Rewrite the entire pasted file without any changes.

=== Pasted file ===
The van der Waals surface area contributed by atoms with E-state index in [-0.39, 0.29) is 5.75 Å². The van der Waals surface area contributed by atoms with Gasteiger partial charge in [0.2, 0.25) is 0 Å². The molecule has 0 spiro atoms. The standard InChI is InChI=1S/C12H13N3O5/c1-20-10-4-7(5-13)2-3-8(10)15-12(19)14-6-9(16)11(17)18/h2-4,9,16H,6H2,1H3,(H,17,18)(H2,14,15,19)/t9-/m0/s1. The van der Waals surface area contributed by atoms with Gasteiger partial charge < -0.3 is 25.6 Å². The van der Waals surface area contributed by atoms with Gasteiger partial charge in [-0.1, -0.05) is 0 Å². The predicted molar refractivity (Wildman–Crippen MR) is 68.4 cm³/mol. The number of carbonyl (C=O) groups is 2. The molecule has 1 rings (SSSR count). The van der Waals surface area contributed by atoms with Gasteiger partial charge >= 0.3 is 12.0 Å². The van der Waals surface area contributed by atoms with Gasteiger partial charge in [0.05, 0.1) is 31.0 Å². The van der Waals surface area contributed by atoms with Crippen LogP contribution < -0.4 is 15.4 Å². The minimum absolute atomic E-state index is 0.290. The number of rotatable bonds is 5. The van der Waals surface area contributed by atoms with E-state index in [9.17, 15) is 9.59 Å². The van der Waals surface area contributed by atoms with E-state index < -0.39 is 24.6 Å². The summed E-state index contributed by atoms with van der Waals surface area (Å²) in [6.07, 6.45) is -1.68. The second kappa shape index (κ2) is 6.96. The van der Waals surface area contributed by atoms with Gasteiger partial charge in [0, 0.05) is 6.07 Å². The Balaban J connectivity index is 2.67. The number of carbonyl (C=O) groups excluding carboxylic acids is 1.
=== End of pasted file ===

The van der Waals surface area contributed by atoms with E-state index in [-0.39, 0.29) is 5.75 Å². The van der Waals surface area contributed by atoms with Gasteiger partial charge in [0.2, 0.25) is 0 Å². The molecule has 0 spiro atoms. The standard InChI is InChI=1S/C12H13N3O5/c1-20-10-4-7(5-13)2-3-8(10)15-12(19)14-6-9(16)11(17)18/h2-4,9,16H,6H2,1H3,(H,17,18)(H2,14,15,19)/t9-/m0/s1. The van der Waals surface area contributed by atoms with Gasteiger partial charge < -0.3 is 25.6 Å². The van der Waals surface area contributed by atoms with Gasteiger partial charge in [-0.1, -0.05) is 0 Å². The predicted molar refractivity (Wildman–Crippen MR) is 68.4 cm³/mol. The number of carbonyl (C=O) groups is 2. The molecule has 1 rings (SSSR count). The van der Waals surface area contributed by atoms with Gasteiger partial charge >= 0.3 is 12.0 Å². The van der Waals surface area contributed by atoms with Gasteiger partial charge in [0.05, 0.1) is 31.0 Å². The van der Waals surface area contributed by atoms with Crippen LogP contribution < -0.4 is 15.4 Å². The minimum absolute atomic E-state index is 0.290. The number of rotatable bonds is 5. The van der Waals surface area contributed by atoms with E-state index in [9.17, 15) is 9.59 Å². The van der Waals surface area contributed by atoms with E-state index < -0.39 is 24.6 Å². The summed E-state index contributed by atoms with van der Waals surface area (Å²) in [6.07, 6.45) is -1.68. The second kappa shape index (κ2) is 6.96. The van der Waals surface area contributed by atoms with Gasteiger partial charge in [0, 0.05) is 6.07 Å². The Balaban J connectivity index is 2.67. The number of carbonyl (C=O) groups excluding carboxylic acids is 1.